Bamboo has played a vital role in the history and development of Chinese culture. More recently, however, designers have started to appreciate the material for its light, resilient and sustainable qualities. Void of cultural attachment, their approach to handling bamboo as a relatively new design material contrasts greatly to age-old Chinese craft and technique.
Beijing International Design Triennial (BIDT) curators, Freeman Lau and Hang Jian, have teamed up to “re-think bamboo” in an exhibition of works that explore the material’s potential as alternative architecture, contemporary design, products, clothing, transport and even food. They question how culture and tradition can be used to inform the design process, and whether bamboo can provide an alternative way of living?
Even today, bamboo is deeply rooted in Chinese culture. The pronunciation of “bamboo” (“zhu”) in Mandarin, for example, translates as “enough” (“zu”); the saying goes, “to achieve a state of contentment (“zhi zu”) is to truly know one’s own happiness”. Numerous Chinese characters feature “bamboo” as radicals, indicating its close relationship to the people.
In Chinese literati painting, the structure of bamboo is a pervasive subject. “The stem, tall and straight, represents honour; the hollow interior represents modesty; it is resilient yet soft, and it is an evergreen” is often quoted to describe the subtle yet unyielding characteristics of bamboo, representing the moral integrity of a person.
Bamboo has also been used extensively on a more practical level too. In the south of China, makeshift theatres were nearly always constructed of bamboo, whilst bamboo scaffolding is still widely used in Hong Kong. Unlike typical metal scaffolding, bamboo can be cut down to suit any contour. Once construction work is complete, it can be safely dismantled and re-used for another project later. The flexibility of the material opens up countless functional possibilities; its influence has started to spread globally as a result.
Across Asia, for example in Vietnam and Indonesia, bamboo has played a significant role in daily life. Bamboo culms are commonly used as construction materials in rural area households, and bamboo handicrafts provide important additional income. In Indonesia, bamboo cultivation has been crucial to rural development. Some Indonesian bamboo species have been cultivated by people for hundreds of years in their backyards and gardens; its multiple uses provide more employment opportunities and better income distribution.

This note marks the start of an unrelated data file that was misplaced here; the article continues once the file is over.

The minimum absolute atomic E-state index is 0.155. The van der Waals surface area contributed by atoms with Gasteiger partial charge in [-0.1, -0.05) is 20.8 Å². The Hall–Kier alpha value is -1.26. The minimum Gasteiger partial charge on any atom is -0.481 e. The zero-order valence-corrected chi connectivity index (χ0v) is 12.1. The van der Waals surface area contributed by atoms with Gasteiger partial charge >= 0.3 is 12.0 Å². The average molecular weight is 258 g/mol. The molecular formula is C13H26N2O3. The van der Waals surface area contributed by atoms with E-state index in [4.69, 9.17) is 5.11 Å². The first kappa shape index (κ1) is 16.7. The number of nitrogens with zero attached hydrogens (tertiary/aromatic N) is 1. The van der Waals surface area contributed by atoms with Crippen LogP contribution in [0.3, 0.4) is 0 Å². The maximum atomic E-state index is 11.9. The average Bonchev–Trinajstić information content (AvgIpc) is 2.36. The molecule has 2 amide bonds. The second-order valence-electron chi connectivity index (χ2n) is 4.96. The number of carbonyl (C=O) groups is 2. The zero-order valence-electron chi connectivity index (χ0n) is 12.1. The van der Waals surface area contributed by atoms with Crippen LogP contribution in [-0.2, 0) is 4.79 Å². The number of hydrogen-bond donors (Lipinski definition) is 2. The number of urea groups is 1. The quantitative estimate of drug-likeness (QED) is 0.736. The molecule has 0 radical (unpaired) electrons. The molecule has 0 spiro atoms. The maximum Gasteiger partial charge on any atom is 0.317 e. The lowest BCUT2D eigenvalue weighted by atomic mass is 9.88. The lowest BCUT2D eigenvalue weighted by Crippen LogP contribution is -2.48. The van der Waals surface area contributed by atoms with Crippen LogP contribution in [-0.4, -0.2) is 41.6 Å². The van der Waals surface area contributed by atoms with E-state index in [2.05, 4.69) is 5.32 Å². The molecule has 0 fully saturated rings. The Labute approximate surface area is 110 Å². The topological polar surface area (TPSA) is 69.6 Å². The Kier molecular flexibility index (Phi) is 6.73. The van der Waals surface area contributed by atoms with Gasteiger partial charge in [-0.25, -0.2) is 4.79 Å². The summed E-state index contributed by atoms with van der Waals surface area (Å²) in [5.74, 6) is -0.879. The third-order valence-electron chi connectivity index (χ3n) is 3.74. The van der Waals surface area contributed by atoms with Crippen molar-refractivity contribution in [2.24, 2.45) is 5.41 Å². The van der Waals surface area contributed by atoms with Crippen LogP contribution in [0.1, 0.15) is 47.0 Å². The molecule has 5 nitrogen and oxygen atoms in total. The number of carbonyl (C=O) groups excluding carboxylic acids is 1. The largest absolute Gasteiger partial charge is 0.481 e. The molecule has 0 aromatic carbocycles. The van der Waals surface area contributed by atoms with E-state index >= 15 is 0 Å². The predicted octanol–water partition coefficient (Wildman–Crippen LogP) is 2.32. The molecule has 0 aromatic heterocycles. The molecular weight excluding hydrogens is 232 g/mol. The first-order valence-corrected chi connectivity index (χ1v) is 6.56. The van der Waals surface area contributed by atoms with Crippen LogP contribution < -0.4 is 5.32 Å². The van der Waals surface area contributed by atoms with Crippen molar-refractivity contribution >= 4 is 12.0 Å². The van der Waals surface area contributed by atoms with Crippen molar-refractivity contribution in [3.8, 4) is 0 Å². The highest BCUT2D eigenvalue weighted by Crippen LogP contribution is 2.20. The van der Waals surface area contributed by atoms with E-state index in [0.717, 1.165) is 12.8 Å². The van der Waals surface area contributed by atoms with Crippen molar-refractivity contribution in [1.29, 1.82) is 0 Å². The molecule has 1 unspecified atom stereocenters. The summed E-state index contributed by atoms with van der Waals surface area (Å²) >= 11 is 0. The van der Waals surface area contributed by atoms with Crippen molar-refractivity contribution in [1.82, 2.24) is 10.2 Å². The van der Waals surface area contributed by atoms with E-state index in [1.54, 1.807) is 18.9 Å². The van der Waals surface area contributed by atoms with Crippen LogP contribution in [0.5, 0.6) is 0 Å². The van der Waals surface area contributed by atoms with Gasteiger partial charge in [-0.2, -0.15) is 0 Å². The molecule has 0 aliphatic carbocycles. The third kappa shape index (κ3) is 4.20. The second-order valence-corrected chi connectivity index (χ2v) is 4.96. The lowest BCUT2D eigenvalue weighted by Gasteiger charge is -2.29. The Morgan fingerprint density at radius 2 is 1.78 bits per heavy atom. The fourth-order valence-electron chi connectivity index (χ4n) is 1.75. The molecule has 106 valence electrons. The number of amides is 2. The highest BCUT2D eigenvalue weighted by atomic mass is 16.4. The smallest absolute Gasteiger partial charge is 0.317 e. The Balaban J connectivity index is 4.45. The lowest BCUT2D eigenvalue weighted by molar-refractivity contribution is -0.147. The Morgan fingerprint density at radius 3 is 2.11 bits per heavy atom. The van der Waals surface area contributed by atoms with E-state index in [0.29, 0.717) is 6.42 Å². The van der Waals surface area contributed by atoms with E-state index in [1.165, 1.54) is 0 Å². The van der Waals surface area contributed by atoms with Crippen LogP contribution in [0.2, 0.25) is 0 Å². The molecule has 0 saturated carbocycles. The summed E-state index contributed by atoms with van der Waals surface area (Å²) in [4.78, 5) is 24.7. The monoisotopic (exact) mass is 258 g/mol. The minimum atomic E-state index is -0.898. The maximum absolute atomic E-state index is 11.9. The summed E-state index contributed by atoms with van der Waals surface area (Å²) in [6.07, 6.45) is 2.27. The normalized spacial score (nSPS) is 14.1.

Bamboo appreciation has started to filter into architecture and design too. Designers, John and Cynthia Hardy, for instance, have showcased the material in their Green School situated in Bali. The remarkable campus of buildings is constructed completely from sustainably harvested bamboo and is powered by renewable energy systems. Designers as far as the US and Europe are now exploring the boundaries of this material for consumables as diverse as bikes, fabrics, backpacks, chairs and even vinegar, salt and toothpaste.
Bamboo is more efficient at reducing carbon dioxide levels in the atmosphere than trees, providing an alternative means of purifying the air. According to statistics released by the International Network for Bamboo and Rattan (INBAR) in 2008, the total accumulated carbon dioxide absorption for the sub-tropical species Moso bamboo is 20% higher than that of fir grove 60 years after afforestation; the total accumulated carbon dioxide absorption for tropical bamboo species such as D. latiflorus Munro is 25% higher than that of Eucalyptus within a 10-year time frame after afforestation. “Everything we need in order to live can be obtained from bamboo”, claims Freeman. Already an environmentally friendly material, can the combination of re-thinking traditional (Chinese) bamboo culture and good design be developed further to change attitudes and improve our current quality of life?
Find out more about Beijing International Design Triennial and the re-thinking bamboo exhibition at en.bidt.org.